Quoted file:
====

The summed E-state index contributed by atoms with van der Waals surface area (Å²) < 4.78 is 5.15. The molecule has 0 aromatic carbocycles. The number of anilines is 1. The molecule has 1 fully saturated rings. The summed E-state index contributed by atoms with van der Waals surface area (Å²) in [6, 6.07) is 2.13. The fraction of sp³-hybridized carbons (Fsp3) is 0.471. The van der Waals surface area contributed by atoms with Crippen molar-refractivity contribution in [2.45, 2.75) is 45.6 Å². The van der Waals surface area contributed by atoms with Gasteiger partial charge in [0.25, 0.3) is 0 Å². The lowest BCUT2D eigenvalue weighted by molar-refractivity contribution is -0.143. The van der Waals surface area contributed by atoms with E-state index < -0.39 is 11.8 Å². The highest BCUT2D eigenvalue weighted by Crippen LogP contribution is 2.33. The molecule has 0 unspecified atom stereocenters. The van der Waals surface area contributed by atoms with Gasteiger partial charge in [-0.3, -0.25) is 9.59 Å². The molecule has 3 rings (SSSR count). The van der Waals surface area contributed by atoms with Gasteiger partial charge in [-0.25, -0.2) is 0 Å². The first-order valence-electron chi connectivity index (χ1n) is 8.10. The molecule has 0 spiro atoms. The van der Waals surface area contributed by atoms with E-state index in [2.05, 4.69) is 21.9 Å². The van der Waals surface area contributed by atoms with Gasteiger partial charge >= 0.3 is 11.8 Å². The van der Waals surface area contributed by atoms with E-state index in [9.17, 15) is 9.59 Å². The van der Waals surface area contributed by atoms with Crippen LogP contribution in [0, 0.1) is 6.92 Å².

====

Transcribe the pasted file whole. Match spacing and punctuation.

The summed E-state index contributed by atoms with van der Waals surface area (Å²) < 4.78 is 5.15. The molecule has 0 aromatic carbocycles. The number of anilines is 1. The molecule has 1 fully saturated rings. The summed E-state index contributed by atoms with van der Waals surface area (Å²) in [6, 6.07) is 2.13. The fraction of sp³-hybridized carbons (Fsp3) is 0.471. The van der Waals surface area contributed by atoms with Crippen molar-refractivity contribution in [2.45, 2.75) is 45.6 Å². The van der Waals surface area contributed by atoms with Gasteiger partial charge in [0.25, 0.3) is 0 Å². The lowest BCUT2D eigenvalue weighted by molar-refractivity contribution is -0.143. The van der Waals surface area contributed by atoms with E-state index < -0.39 is 11.8 Å². The highest BCUT2D eigenvalue weighted by Crippen LogP contribution is 2.33. The molecule has 0 unspecified atom stereocenters. The van der Waals surface area contributed by atoms with Gasteiger partial charge in [-0.3, -0.25) is 9.59 Å². The molecule has 3 rings (SSSR count). The van der Waals surface area contributed by atoms with Gasteiger partial charge in [-0.25, -0.2) is 0 Å². The first-order valence-electron chi connectivity index (χ1n) is 8.10. The molecule has 0 spiro atoms. The van der Waals surface area contributed by atoms with E-state index in [2.05, 4.69) is 21.9 Å². The van der Waals surface area contributed by atoms with Gasteiger partial charge >= 0.3 is 11.8 Å². The van der Waals surface area contributed by atoms with E-state index in [9.17, 15) is 9.59 Å². The van der Waals surface area contributed by atoms with Crippen LogP contribution in [0, 0.1) is 6.92 Å².